You don’t need to interrupt someone else’s work to ask them to review it before you get the feedback from testing fully integrated code. As I’ll explain shortly, you may still have someone review your changes. But you can take advantage of a faster cycle time to commit, integrate, and test your code to make multiple changes before asking them to review.
Even if everyone in the team turns pull requests around quickly, the typical practice is to wait until completing work on a feature or story before integrating a pull request with the mainline. Most teams take longer than a day, on average, to develop a story. So a typical pull request process doesn’t meet the minimum requirement of Continuous Integration to integrate everyone’s work at least daily.
Working in a rhythm of coding, pulling, testing, pushing, and getting feedback from integrated tests several times a day is electrifying. And it isn’t possible with pull requests that introduce a human delay into the rhythm.
Better ways to review code changes
When the topic of CI versus pull requests comes up, someone inevitably defends pull requests as necessary to get feedback from other team members on changes.
It is essential to have a second pair of eyes (if not more) looking at code changes. Humans catch problems that tests don’t, especially problems related to maintainability and sound design. Having people review each others’ code also helps the team converge on norms for coding style, programming idioms, and quality expectations. And in some cases, such as regulated environments, having each change reviewed by a second person is required.
However, the recent popularity of pull requests seems to have resulted in some people assuming there are no other ways to review code changes. Here are a few practices that you can use instead, without interrupting the Continuous Integration feedback cycle. Keep in mind that it’s entirely possible to combine more than one of these as appropriate.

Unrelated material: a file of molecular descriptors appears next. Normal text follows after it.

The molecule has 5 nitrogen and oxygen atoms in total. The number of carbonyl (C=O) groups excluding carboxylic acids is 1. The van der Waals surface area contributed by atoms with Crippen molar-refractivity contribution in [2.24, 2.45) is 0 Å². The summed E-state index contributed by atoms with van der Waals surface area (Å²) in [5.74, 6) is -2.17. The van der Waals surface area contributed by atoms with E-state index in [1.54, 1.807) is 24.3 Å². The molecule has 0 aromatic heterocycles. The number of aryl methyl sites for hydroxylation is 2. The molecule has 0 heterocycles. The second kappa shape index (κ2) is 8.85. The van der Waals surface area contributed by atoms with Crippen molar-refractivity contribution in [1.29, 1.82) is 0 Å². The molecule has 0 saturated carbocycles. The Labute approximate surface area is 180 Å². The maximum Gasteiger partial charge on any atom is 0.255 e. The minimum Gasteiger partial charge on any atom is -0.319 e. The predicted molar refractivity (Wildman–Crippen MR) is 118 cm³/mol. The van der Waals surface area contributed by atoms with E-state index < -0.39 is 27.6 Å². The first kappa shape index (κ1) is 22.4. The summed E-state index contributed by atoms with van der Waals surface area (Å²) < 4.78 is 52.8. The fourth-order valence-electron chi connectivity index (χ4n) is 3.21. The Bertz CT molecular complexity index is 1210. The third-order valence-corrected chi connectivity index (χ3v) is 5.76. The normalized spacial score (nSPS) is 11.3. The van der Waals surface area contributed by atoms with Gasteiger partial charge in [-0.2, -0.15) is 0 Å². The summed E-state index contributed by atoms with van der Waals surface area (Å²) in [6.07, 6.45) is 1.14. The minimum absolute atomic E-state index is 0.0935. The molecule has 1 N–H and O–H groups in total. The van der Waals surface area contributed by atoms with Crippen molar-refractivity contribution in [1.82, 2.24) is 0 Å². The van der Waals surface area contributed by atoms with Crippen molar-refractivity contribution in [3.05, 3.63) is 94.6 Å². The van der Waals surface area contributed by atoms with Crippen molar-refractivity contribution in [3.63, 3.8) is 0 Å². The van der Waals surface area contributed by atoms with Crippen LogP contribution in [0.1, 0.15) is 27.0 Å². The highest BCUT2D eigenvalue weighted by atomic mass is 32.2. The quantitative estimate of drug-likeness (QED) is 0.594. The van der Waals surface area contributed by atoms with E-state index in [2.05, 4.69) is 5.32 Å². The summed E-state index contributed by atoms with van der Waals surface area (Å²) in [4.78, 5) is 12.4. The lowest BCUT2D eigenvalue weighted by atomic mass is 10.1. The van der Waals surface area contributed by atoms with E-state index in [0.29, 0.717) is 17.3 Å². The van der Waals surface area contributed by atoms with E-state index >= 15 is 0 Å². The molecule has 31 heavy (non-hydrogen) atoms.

Figure 5: Pairing for immediate, continuous code review
Pair programming: No form of code review is more effective than pairing. Feedback is immediate, so there is a far higher chance you will use it to make improvements. If someone tells you as you write some code that there’s a better way, you can stop, learn, and write it in that better way, right then. If someone tells you a day later, you might take it on board for future reference. But it needs to be a serious problem to get you to stop your current work to go back and redo something you’ve already finished.
Periodic reviews: If a review is not explicitly required for compliance, it may not need to be a gate for each code change. You might have regular, scheduled reviews, for example weekly, where people check through code changes since the last review. This can be especially potent as a group exercise since it creates conversations that help people learn and shape the team’s norms for coding.
Pipeline approvals: If your team uses a Continuous Delivery pipeline to deliver changes to production, you can include a stage that requires someone to authorize the change to progress. This is conceptually similar to a pull request in that it is a gate in the delivery process, but you place the gate after code integration and automated tests. Doing this means that a human only spends time reviewing code that has already been proven technically correct.
Figure 6: Review changes after they are integrated and tested
Pull requests differ from Continuous Integration in having a human review a code change after writing it but before integrating it with the mainline. This creates a delay in getting feedback from automated tests against fully integrated code.
With Continuous Integration, code is either reviewed as it is written (pairing), or after it is integrated and tested. Optimizing the loop for integrating and testing changes means you can run this loop more frequently. A more frequent coding and integration loop encourages developers to make smaller and more frequent commits, which improves quality and flow.